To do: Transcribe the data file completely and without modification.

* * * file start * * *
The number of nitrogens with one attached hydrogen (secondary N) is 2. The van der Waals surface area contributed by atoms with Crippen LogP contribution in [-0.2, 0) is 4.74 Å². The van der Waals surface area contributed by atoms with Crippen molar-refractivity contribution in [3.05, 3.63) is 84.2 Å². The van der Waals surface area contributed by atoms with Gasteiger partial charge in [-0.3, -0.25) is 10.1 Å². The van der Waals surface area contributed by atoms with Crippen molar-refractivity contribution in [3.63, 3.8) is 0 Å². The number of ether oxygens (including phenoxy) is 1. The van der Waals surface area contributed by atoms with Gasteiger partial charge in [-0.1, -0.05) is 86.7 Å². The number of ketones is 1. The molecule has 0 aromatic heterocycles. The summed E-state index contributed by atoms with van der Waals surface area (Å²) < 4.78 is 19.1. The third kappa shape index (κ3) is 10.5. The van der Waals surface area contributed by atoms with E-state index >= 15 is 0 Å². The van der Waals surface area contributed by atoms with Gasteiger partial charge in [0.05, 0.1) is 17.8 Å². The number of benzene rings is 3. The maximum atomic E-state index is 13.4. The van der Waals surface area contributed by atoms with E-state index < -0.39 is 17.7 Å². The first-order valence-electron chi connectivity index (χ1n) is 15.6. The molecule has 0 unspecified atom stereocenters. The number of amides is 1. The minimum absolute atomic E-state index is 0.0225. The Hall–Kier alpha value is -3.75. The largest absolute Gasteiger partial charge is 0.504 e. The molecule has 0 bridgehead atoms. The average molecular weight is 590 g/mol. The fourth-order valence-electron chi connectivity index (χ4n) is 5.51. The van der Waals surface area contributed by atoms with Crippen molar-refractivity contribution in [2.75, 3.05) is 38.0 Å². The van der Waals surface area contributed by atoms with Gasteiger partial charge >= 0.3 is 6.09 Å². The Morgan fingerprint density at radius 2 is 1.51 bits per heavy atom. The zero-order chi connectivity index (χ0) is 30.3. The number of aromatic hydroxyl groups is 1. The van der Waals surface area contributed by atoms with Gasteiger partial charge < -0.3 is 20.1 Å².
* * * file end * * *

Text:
The number of nitrogens with one attached hydrogen (secondary N) is 2. The van der Waals surface area contributed by atoms with Crippen LogP contribution in [-0.2, 0) is 4.74 Å². The van der Waals surface area contributed by atoms with Crippen molar-refractivity contribution in [3.05, 3.63) is 84.2 Å². The van der Waals surface area contributed by atoms with Gasteiger partial charge in [-0.3, -0.25) is 10.1 Å². The van der Waals surface area contributed by atoms with Crippen molar-refractivity contribution in [3.63, 3.8) is 0 Å². The number of ether oxygens (including phenoxy) is 1. The van der Waals surface area contributed by atoms with Gasteiger partial charge in [-0.1, -0.05) is 86.7 Å². The number of ketones is 1. The molecule has 0 aromatic heterocycles. The summed E-state index contributed by atoms with van der Waals surface area (Å²) < 4.78 is 19.1. The third kappa shape index (κ3) is 10.5. The van der Waals surface area contributed by atoms with E-state index >= 15 is 0 Å². The van der Waals surface area contributed by atoms with Gasteiger partial charge in [0.05, 0.1) is 17.8 Å². The number of benzene rings is 3. The maximum atomic E-state index is 13.4. The van der Waals surface area contributed by atoms with E-state index < -0.39 is 17.7 Å². The first-order valence-electron chi connectivity index (χ1n) is 15.6. The molecule has 0 unspecified atom stereocenters. The number of amides is 1. The minimum absolute atomic E-state index is 0.0225. The Hall–Kier alpha value is -3.75. The largest absolute Gasteiger partial charge is 0.504 e. The molecule has 0 bridgehead atoms. The average molecular weight is 590 g/mol. The fourth-order valence-electron chi connectivity index (χ4n) is 5.51. The van der Waals surface area contributed by atoms with Crippen molar-refractivity contribution in [2.75, 3.05) is 38.0 Å². The van der Waals surface area contributed by atoms with Gasteiger partial charge >= 0.3 is 6.09 Å². The Morgan fingerprint density at radius 2 is 1.51 bits per heavy atom. The zero-order chi connectivity index (χ0) is 30.3. The number of aromatic hydroxyl groups is 1. The van der Waals surface area contributed by atoms with Gasteiger partial charge < -0.3 is 20.1 Å².